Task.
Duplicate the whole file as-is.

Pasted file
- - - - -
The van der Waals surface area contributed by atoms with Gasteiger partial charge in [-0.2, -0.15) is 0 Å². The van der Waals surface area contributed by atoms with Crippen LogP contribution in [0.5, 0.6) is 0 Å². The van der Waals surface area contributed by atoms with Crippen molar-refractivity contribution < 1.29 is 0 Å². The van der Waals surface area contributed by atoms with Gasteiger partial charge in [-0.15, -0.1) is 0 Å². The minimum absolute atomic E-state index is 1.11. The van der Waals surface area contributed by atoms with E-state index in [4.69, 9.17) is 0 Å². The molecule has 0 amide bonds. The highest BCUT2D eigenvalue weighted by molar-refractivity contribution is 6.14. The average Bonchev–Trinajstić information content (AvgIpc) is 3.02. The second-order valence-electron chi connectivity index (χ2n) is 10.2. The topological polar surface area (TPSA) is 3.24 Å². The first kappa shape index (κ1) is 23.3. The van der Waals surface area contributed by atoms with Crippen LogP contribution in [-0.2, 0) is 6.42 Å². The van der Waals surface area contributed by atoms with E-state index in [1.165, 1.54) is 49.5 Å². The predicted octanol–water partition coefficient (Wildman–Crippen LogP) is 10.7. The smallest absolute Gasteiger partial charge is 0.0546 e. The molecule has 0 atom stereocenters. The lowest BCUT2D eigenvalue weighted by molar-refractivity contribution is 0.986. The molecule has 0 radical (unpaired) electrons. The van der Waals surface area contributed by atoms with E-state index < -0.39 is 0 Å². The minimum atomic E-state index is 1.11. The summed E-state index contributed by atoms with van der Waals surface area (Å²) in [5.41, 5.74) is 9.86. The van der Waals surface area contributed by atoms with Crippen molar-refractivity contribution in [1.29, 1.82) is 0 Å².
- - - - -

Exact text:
The van der Waals surface area contributed by atoms with Gasteiger partial charge in [-0.2, -0.15) is 0 Å². The van der Waals surface area contributed by atoms with Crippen LogP contribution in [0.5, 0.6) is 0 Å². The van der Waals surface area contributed by atoms with Crippen molar-refractivity contribution < 1.29 is 0 Å². The van der Waals surface area contributed by atoms with Gasteiger partial charge in [-0.15, -0.1) is 0 Å². The minimum absolute atomic E-state index is 1.11. The van der Waals surface area contributed by atoms with E-state index in [4.69, 9.17) is 0 Å². The molecule has 0 amide bonds. The highest BCUT2D eigenvalue weighted by molar-refractivity contribution is 6.14. The average Bonchev–Trinajstić information content (AvgIpc) is 3.02. The second-order valence-electron chi connectivity index (χ2n) is 10.2. The topological polar surface area (TPSA) is 3.24 Å². The first kappa shape index (κ1) is 23.3. The van der Waals surface area contributed by atoms with Crippen LogP contribution in [-0.2, 0) is 6.42 Å². The van der Waals surface area contributed by atoms with E-state index in [1.165, 1.54) is 49.5 Å². The predicted octanol–water partition coefficient (Wildman–Crippen LogP) is 10.7. The smallest absolute Gasteiger partial charge is 0.0546 e. The molecule has 0 atom stereocenters. The lowest BCUT2D eigenvalue weighted by molar-refractivity contribution is 0.986. The molecule has 0 radical (unpaired) electrons. The van der Waals surface area contributed by atoms with E-state index < -0.39 is 0 Å². The minimum atomic E-state index is 1.11. The summed E-state index contributed by atoms with van der Waals surface area (Å²) in [5.41, 5.74) is 9.86. The van der Waals surface area contributed by atoms with Crippen molar-refractivity contribution in [1.29, 1.82) is 0 Å².